The Disciple Who Leaned on Jesus’ Bosom by Ron Cottle

During my days in Graduate School, I was taught that “the disciple who leaned on Jesus’ breast” was John Mark, child-son of Mary of Jerusalem, writer of the second Gospel.[1] However, recently I have changed my mind. Some of the reasons include a strong look at the actual biblical texts in John’s Gospel. They seem to prove that the writer of the fourth Gospel and “the disciple who leaned on Jesus’ bosom” are one and the same individual. These passages are John 13:21-30; 19:26; 20:2; 21:7; 21:24. We shall return to each of these shortly.

The opinion that John Mark is “the leaning disciple” makes sense to a 20th and 21st century western American male mind-set. It is at least awkward to think that Jesus and John, two full-grown men would sit or recline in each other’s bosom! It’s a picture we just don’t like to think about. The word translated “bosom” is kolpos and is “lap” as used by Rudolf Meyer in Kittel’s massive Theological Dictionary of the New Testament.[2]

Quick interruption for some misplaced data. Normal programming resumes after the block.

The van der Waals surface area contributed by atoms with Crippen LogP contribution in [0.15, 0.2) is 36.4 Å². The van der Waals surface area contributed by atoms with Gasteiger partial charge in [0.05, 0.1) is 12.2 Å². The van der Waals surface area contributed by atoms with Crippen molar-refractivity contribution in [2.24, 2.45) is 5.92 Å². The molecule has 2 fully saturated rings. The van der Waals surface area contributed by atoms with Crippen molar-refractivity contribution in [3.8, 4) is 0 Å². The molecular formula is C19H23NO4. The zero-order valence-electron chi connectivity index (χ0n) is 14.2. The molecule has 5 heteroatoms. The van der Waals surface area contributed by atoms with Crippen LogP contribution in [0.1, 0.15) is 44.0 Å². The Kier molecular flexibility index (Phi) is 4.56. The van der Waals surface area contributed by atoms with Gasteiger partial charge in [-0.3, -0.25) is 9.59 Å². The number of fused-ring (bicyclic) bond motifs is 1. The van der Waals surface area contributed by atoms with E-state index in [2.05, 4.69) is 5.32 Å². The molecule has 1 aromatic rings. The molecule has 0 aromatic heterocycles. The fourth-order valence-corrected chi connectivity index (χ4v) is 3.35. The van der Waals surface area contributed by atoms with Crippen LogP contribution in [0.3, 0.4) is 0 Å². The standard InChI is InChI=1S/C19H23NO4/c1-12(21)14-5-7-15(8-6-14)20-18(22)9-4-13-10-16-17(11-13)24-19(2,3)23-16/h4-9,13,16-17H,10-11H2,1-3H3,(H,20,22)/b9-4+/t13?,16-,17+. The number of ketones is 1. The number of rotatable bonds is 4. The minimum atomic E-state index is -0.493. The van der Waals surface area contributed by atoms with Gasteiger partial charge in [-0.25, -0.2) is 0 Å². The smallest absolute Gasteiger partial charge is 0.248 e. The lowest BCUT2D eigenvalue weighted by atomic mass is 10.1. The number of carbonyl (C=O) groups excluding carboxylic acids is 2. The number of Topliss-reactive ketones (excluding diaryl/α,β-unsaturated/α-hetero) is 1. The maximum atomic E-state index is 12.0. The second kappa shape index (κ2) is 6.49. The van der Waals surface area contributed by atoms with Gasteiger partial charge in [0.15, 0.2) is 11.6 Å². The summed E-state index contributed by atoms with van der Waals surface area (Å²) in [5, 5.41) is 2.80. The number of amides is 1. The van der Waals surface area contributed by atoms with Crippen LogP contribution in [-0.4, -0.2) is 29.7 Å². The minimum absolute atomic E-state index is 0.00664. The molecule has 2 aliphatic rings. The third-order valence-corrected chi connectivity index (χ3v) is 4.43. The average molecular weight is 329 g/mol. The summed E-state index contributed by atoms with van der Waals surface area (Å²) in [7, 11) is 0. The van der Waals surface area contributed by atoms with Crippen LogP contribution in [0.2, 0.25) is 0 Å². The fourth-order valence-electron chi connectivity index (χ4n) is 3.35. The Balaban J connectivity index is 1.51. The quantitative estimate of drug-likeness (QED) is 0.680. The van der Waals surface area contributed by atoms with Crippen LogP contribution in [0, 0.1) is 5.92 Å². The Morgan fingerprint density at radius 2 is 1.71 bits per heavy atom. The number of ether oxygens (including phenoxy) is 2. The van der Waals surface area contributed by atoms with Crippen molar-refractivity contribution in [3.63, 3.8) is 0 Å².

However, the other picture is of the man Jesus holding on His lap the young boy, John Mark, nephew or cousin of Barnabas, son of Mary, Jesus’ hostess in the upper room at Jerusalem with His disciples. He held the fatherless child while He taught and socialized with His disciples at Mary’s house. This is a much more appealing picture. Jesus’ temperament was surely one that would attract the fatherless child hungry for adult male affection and also lead Jesus to give him attention while enjoying the residence and hospitality of his mother.


A good study of Jesus’ bosom in biblical Greek tells another story. According to Thayer, bosom is kolpos (κόλπος) and means literally “the front of the body between the arms.”[3] Metaphorically, however, it was used in several other ways. One of these is one’s regular place at the table during dinner (deipnon - δειπνον) - the main evening meal at which the participants recline on couches and require two hours or more. John 13 where Jesus washed the disciples’ feet was such a meal and teaching time.